Succulents — yes, the plants — are dividing a Berkeley senior home

Charles Herring has raised hundreds of succulents over the years, but some residents believe they are attracting mice and want them gone.

02/25/2021 Charles Herring Plants
Charles Herring in front of some of the succulents he has cultivated at Oregon Park, a senior housing complex. Photo: Pete Rosos

Charles Herring loves succulents. He loves looking at them, thinking about them and growing them. To Herring, 80, his plump-leafed, twisty, spiny plants are like pets. A resident of Berkeley’s Oregon Park senior apartments for a dozen years, Herring loves succulents so much that, to many at his apartment complex, they’ve become a problem.

Under Herring’s green thumb, potted succulents have proliferated into the hundreds at the nonprofit affordable housing complex at 1425 Oregon St. (between Dohr and Sacramento streets). They decorate walkways, courtyards and side fences. Retired from the hospitality industry, Herring also used to own a San Francisco plant store.

But in addition to succulents a plenty, Oregon Park is also dealing with rodents aplenty, according to members of the elected resident board that runs the complex. Sightings of mice and mice droppings in and outside apartments have risen dramatically in recent months, they say.

And this has pit mice against succulents and residents against residents. Though resolution may be in the works.

“We try to work as much as we can to make it appealing and safe around here,” said Linda Washington, secretary of Oregon Park’s seven-member resident board. With mice reports up, the complex’s exterminator identified the potted plants as one culprit, saying they offer rodent hiding spots, and they should go, she said.

The exterminator is also closing holes in the buildings, and setting sticky traps, a non-lethal method of catching mice.

“I caught five mice at my house last night,” Myrna Simon, board president, said last week.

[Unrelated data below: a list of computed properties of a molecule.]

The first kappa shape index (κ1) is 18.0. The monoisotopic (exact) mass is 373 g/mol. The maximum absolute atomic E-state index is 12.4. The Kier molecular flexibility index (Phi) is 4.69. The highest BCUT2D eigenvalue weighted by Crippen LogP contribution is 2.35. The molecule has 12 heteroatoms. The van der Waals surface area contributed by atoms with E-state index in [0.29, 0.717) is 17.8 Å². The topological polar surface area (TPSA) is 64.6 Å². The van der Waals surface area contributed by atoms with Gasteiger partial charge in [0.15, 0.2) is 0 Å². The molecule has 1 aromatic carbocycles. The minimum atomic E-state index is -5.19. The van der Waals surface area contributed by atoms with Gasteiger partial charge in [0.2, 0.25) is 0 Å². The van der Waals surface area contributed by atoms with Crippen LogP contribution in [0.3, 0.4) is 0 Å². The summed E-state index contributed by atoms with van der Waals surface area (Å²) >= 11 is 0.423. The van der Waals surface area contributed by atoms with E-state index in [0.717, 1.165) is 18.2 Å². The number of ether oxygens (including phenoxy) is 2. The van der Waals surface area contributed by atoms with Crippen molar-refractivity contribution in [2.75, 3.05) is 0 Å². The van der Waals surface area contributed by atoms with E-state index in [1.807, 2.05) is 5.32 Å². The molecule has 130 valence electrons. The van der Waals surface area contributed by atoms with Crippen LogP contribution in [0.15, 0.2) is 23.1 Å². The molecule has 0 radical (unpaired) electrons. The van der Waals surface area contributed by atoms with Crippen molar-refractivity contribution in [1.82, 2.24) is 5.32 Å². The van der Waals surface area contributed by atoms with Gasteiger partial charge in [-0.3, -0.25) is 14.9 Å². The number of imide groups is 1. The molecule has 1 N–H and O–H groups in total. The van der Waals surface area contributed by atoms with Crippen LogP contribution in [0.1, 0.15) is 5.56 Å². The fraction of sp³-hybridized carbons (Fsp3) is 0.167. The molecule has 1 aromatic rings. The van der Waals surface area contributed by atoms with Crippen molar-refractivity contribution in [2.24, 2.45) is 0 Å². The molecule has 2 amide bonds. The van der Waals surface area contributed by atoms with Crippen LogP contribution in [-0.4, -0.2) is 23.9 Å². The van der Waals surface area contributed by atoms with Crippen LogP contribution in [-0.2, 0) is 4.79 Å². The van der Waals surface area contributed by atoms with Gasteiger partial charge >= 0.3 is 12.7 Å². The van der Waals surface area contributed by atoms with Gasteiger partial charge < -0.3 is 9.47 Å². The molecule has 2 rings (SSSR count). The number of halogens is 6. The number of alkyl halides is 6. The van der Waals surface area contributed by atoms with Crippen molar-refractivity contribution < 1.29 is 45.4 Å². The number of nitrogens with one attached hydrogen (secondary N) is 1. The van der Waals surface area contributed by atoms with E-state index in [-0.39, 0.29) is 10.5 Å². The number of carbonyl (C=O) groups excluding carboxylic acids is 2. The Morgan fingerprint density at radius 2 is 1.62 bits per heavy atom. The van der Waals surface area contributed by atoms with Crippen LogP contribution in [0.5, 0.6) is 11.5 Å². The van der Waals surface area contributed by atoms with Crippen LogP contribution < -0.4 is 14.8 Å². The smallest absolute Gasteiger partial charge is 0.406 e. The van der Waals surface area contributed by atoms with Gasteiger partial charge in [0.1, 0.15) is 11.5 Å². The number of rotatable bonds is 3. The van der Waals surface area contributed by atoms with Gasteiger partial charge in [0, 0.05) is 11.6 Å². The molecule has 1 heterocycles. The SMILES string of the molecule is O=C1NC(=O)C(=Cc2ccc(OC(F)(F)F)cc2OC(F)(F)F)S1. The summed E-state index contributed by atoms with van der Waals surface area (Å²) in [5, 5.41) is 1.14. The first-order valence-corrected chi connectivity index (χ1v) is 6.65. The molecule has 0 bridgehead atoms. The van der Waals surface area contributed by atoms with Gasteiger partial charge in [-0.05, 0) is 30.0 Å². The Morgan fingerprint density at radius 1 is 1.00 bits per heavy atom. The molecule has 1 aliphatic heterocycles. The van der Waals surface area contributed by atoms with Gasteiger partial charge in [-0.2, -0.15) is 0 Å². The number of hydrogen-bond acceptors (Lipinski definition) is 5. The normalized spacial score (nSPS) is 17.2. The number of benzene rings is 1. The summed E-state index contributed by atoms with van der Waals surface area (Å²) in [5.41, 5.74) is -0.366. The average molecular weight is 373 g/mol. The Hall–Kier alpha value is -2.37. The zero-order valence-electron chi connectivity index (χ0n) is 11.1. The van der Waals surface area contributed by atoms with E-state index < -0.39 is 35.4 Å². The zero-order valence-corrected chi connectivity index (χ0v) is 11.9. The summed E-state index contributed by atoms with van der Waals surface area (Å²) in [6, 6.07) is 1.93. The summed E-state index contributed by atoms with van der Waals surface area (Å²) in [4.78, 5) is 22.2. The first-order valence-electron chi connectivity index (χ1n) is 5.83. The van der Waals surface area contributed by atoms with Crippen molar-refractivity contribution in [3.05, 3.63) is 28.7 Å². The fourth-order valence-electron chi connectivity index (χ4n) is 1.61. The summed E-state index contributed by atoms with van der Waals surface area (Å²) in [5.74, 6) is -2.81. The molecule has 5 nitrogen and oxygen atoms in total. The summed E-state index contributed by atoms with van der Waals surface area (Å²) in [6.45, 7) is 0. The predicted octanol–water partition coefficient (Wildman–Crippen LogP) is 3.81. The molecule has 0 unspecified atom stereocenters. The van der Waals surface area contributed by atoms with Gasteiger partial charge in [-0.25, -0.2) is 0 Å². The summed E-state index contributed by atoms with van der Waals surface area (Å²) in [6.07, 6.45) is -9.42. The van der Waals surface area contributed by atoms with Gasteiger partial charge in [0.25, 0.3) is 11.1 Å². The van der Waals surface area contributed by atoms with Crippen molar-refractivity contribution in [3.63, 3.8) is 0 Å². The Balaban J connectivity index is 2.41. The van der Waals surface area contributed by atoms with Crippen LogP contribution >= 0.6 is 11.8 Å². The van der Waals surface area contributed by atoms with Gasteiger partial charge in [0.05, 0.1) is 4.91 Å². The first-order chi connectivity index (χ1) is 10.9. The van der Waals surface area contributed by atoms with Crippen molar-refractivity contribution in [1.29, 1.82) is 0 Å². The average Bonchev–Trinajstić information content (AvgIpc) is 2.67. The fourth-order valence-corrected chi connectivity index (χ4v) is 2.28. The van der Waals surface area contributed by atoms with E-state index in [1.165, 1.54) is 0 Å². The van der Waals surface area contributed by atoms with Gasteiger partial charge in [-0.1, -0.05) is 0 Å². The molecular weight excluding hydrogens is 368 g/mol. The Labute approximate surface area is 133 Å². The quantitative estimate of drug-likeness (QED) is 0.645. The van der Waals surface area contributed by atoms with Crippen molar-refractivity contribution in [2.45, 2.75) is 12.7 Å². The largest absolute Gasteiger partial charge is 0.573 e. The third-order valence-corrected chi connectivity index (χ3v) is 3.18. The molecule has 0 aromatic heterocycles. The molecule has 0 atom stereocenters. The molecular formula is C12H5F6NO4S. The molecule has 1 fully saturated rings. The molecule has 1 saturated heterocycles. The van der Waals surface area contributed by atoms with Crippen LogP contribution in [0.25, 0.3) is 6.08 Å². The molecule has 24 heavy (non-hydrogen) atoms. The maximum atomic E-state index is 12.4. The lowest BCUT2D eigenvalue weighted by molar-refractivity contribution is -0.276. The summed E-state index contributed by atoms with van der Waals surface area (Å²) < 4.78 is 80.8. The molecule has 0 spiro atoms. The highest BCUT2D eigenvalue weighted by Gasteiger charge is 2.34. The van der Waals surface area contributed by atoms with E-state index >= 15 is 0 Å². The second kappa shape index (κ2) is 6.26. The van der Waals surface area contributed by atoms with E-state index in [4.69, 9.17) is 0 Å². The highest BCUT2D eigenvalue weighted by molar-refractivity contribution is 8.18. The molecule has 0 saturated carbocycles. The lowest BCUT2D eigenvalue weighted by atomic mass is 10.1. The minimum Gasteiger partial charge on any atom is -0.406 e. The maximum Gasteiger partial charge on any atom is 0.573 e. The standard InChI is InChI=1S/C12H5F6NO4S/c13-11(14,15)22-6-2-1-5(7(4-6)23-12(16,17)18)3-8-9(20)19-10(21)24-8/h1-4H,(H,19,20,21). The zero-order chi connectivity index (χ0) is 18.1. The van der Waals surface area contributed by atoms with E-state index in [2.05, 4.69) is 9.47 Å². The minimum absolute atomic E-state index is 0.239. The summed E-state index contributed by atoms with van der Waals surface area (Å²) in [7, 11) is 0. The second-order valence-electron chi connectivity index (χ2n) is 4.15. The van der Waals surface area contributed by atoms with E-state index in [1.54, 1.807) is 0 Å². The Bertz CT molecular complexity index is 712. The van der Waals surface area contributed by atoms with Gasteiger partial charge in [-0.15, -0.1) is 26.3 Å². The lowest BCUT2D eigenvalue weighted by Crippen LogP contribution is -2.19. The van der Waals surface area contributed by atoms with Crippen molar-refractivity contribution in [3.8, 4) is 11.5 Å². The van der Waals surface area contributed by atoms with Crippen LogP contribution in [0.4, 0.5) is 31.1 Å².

Herring’s plants, Washington said, “are affecting our water bill, our pest control bill, our neighbors are complaining and our insurance company is complaining. It’s too much.”

In late December, the resident board voted to give Herring 60 days, until February 24, to get rid of his plants or they’d order a dumpster for the job. This deadline was extended, thanks in part to the intervention of organizations trying to mitigate the situation, including the office of Councilmember Terry Taplin, and the nonprofit Eviction Defense Center, which serves Berkeley and Oakland.

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Some of the succulents Charles Herring has cultivated. Photo: Pete Rosos

Herring disputes that his plants harbor rodents, and says the complaints are an exaggeration. Some residents love his plants, he says. And they beautify the place, he said.

Oregon Park resident Cardie Tipton, 76, is one of Herring’s plant fans.

“I like his plants, I don’t have a problem with them,” she said.

“I grew all the plants on this property. I brought in other plants; I might have rescued them, I brought them and I rehabbed them,” Herring said. “Over a period of time, I accumulated a lot of plants.”

Herring was born in Chicago but spent a chunk of his youth in Florida, which he attributes to his love for gardening. As a teenager, he’d do yard work for pay and has good memories of the work.

“Raking leaves out of yards, they’ give you money for that. With a push-mow you made made a good little hustle, it was hot and good energy.”

From Florida, Herring lived in New York and then San Francisco, working as a union bartender and waiter at all the big hotels, he said. His plant shop, no longer in business, was called Green Planet.

Plants said Herring, are “family and friends, certainly. I care more about them more than a lot of things.”